By LEANNE KEARNS
Veteran reporter and award-winning commentator Daniel Schorr, talking about his new book at the Library on June 7, recalled a one-word prescription for success as a broadcast journalist: Sincerity.
Mr. Schorr said a young producer gave him one piece of advice 48 years ago, when he first started in the television business: "Sincerity is the key. If you can fake that. …" His Library audience responded with laughter, as it did throughout his speech, as Mr. Schorr recalled moments from a life in journalism.
Mr. Schorr's memoir, Staying Tuned: A Life in Journalism, was the subject of a Books & Beyond lecture sponsored by the Library's Center for the Book. Published by Pocket Books, Mr. Schorr's book was described recently by Kirkus Reviews as "a marvelous memoir of an enviable life, written with style and real wit."
John Cole, director of the Center for the Book, introduced Mr. Schorr with a quote from Washington Post columnist E.J. Dionne, who wrote, "God gave Daniel Schorr the chance to be present at almost all of the important moments in history during the last 60 years, gave him the guts to challenge and probe the participants and the genius to describe them with clarity and utterance."
Mr. Schorr opened with a summation of his career: "I have devoted a very, very long career to trying to make out the world, trying to find out what happens in the world and then, if I can, trying to explain it to those people who need to know."
Mr. Schorr began his career in journalism before television was invented. "I first saw a prototype demonstrated at the 1939 World's Fair in New York," he recalled.
Few could have guessed the impact the new device would have on the news. It gave rise to the field of broadcast journalism and, in Mr. Schorr's opinion, began the process of blurring the line between news and entertainment. After a while, he began to worry about this new medium.
He prefaced his remarks by noting the presence of Librarian Emeritus Daniel J. Boorstin, who, Mr. Schorr noted, "wrote several books on the subject of what he calls the 'pseudo event.'"
Mr. Schorr said he is disturbed by television's practice of simulating situations without notifying the audience that what they are seeing is staged. "For people in this field, simulation and reality become merged to the point that they no longer realize that what they are doing is a lie," he observed.
He cited the industrywide practice of inserting reporters' "reaction shots" into on-the-air stories. "There are three basic reactions," said Mr. Schorr. "Agree, disagree, neutral." He treated the audience to a humorous demonstration of all three.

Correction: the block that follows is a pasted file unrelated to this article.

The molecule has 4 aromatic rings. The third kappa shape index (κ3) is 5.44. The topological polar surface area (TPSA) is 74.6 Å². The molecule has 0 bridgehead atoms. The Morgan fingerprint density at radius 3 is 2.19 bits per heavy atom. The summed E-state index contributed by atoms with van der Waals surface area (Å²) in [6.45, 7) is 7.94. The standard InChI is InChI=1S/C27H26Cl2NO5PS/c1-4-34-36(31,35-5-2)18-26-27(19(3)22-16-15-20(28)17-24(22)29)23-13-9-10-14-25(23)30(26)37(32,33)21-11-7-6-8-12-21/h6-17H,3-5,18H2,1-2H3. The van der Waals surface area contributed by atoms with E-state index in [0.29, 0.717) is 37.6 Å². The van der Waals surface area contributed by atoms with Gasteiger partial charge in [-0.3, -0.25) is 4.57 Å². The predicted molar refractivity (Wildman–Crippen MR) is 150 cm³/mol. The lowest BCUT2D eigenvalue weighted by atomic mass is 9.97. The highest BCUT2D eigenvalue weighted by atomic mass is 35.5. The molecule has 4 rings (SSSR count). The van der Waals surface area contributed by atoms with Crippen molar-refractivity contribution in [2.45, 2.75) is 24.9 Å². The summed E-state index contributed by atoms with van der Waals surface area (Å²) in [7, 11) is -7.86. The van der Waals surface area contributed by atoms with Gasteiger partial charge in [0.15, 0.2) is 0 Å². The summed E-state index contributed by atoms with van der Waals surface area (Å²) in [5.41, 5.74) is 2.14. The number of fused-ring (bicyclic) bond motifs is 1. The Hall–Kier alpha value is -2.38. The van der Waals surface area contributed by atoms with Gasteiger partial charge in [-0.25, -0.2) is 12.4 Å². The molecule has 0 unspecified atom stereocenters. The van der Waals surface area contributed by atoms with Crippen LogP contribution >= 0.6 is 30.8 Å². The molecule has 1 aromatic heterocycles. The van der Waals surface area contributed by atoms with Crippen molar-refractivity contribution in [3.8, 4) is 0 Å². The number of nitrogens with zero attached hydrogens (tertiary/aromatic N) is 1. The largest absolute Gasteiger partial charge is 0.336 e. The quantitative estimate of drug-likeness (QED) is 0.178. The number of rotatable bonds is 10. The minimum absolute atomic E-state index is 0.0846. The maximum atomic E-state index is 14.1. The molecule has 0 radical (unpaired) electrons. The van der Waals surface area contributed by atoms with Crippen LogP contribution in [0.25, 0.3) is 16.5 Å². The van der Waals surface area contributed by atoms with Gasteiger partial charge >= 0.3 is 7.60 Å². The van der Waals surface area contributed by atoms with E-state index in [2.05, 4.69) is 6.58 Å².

He gave a firsthand example. After a particularly grueling on-air interview with an East German official who walked off the stage in the middle of Mr. Schorr's report, former CBS Chairman William Paley praised Mr. Schorr for the "quiet, serene way" he reacted. When Mr. Schorr explained about prerecorded reaction shots spliced into the broadcast, Paley asked, "Is that honest?" Mr. Schorr replied, "No, but it's what I learned at your network."
The enormous amount of information now available through books, television, magazines, radio and the Internet have led Mr. Schorr to change his mission within the field.
"The more I find that we are flooding Americans with information, the less I find that they are understanding that information," he said. "Now I no longer devote my time to finding out what people don't want to tell you, but rather take what people have already told us and try to invest it with some meaning."
Toward this end, Mr. Schorr joined a fledgling cable news network called CNN. He is currently a senior news analyst for National Public Radio. His work has earned him numerous awards for excellence and integrity in journalism, including three Grammy Awards.
Throughout his career, Mr. Schorr has had the opportunity to interview many heads of state, including former president Richard Nixon and former Soviet prime minister Nikita Khrushchev. He enjoyed a more cordial relationship with the dictator than the president. "Khrushchev was a peasant type, very open, with a great sense of humor," recalled Mr. Schorr.
During his stay in the Soviet Union, Mr. Schorr was planning to take some time off for vacation but feared he would miss an emergency energy meeting to be convened by Khrushchev, who, in 1957, was the first secretary of the Communist Party of the Soviet Union. He attempted to learn from Khrushchev when he planned to call the meeting. "If absolutely necessary, we will have the meeting without you," Khrushchev joked.
Mr. Schorr found Richard Nixon to be less friendly. In fact, Mr. Schorr appeared on Nixon's infamous "Enemies List." "That's the term he used," said Mr. Schorr. "Not adversaries or opponents, but enemies."
When Mr. Schorr was outside a federal courthouse during the Senate Watergate hearing in 1973, someone handed him the first page of Nixon's Enemies List, which consisted of 20 names. Not bothering to scan the list first, he read the names before the camera in a live broadcast. When he came to number 17, he saw "Daniel Schorr, a real media enemy."
"It was the most electrifying moment in my career," recalled Mr. Schorr. "Suddenly I had become the news." He quickly read the remaining names on Nixon's list and concluded his report: "And now back to you. …"
When asked by someone in the audience about broadcast legend Edward R. Murrow, Mr. Schorr said, "In our business there are few real heroes—a lot of stars and celebrities—but few real heroes. Edward R. Murrow was one of the very few true heroes."
Ms. Kearns is an intern in the Public Affairs Office.